Convergence to the law of one price without trade barriers or currency fluctuations, Parsley, D. C., & Wei, S. J. (1996). The Quarterly Journal of Economics, 111(4), 1211-1236. This paper presents an upper bound estimate of the convergence rate to Purchasing Power Parity using a sample of 51 prices from 48 cities in the US.

Some empirical evidence on commodity arbitrage and the law of one price, Richardson, J. D. (1978). Journal of International Economics, 8(2), 341-351. This article presents several conclusions derived from a regression study of disaggregated commodity arbitrage between the US and Canada.

Market integration and convergence to the Law of One Price: evidence from the European car market, Goldberg, P. K., & Verboven, F. (2005). Journal of international Economics, 65(1), 49-73. This is an investigation of integration’s relationship with price convergence in international markets through the exploitation of the special experiment of European market integration.

Margin-based asset pricing and deviations from the law of one price, Garleanu, N., & Pedersen, L. H. (2011). The Review of Financial Studies, 24(6), 1980-2022. This paper presents the characterization of the required returns of securities by their betas and margin requirements in a model with heterogeneous-risk-aversion agents facing margin constraints.

Some further evidence on the law of one price: The law of one price still holds. Baffes, J. (1991). American Journal of Agricultural Economics, 73(4), 1264-1273. This paper tests the law of one price for seven commodities contained in four countries through a practical consideration of the transaction costs.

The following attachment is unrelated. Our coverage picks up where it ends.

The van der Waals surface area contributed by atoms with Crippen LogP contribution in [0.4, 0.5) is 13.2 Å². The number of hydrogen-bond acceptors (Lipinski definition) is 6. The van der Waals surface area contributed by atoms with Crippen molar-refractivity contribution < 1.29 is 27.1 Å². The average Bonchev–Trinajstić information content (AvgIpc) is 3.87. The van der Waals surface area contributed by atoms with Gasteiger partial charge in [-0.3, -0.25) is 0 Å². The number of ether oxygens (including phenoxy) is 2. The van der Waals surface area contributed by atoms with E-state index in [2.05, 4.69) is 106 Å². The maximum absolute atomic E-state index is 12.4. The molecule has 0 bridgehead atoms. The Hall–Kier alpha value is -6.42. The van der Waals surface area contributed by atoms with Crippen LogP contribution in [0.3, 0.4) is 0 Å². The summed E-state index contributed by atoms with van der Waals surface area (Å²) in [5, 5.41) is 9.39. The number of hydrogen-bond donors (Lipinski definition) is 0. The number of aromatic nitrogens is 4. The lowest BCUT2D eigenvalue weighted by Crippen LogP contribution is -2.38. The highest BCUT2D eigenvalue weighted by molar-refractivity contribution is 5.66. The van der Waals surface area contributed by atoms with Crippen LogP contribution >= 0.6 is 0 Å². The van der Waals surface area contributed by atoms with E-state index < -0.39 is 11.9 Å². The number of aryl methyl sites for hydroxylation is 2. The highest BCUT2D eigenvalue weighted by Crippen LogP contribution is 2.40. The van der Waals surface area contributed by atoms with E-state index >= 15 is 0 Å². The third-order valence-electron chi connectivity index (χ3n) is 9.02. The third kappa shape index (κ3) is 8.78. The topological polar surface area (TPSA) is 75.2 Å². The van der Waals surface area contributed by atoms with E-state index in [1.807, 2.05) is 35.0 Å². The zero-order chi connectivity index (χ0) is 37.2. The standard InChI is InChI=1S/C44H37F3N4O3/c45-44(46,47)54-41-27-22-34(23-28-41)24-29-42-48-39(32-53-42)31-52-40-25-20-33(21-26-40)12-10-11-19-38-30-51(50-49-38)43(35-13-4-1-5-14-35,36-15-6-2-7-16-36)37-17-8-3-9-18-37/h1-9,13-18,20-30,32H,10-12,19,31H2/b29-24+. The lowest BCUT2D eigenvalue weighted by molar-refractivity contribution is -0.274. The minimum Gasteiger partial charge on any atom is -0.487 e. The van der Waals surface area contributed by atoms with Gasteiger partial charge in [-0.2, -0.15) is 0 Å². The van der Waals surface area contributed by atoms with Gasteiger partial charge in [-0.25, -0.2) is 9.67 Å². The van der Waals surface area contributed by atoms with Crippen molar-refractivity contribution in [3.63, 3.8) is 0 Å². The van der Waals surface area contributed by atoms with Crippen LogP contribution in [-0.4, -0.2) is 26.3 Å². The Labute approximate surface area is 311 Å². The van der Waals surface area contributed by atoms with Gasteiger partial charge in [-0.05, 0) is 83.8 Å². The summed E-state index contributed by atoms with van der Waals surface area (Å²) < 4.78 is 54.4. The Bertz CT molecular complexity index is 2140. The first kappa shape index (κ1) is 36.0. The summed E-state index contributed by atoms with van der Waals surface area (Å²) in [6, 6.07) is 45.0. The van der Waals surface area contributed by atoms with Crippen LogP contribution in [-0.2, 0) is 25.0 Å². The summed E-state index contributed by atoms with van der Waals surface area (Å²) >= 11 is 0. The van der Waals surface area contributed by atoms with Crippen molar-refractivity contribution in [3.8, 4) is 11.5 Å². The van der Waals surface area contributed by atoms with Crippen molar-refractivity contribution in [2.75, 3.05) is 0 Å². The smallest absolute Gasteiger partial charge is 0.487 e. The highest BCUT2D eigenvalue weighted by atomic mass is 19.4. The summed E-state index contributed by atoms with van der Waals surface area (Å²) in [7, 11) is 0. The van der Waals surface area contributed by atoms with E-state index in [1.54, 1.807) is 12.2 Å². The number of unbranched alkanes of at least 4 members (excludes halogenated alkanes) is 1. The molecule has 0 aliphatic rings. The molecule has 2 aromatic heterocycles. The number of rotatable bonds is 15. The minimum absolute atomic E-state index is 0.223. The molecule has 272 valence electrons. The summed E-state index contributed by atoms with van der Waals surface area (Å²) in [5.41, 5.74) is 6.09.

Why does the law of one price fail? An experiment on index mutual funds. Choi, J. J., Laibson, D., & Madrian, B. C. (2009). The Review of Financial Studies, 23(4), 1405-1432. This study carries out various experiments to evaluate the reason most individuals invest in high-fee index funds.

Anomalies: The law of one price in financial markets. Lamont, O. A., & Thaler, R. H. (2003). Journal of Economic Perspectives, 17(4), 191-202. This paper presents evidence on the various examples of violations of the law of one price and then analyzes the causes of these violations to determine if they all result from some limits of the intervention of rational arbitrageurs.

The law of one price—a case study, Haskel, J., & Wolf, H. (2001). Scandinavian Journal of Economics, 103(4), 545-558. This article investigates the extent and degree of violations of the law on one price through the use of retail transaction prices belonging to a multinational retailer.

The law of one price: evidence from the transitional economy of China, Fan, C. S., & Wei, X. (2006). The Review of Economics and Statistics, 88(4), 682-697. This is an application of econometric methods of panel unit root tests and nonlinear mean reversion in the investigation of convergence of price in China which is the biggest transitional economy in the world.

Was this article helpful?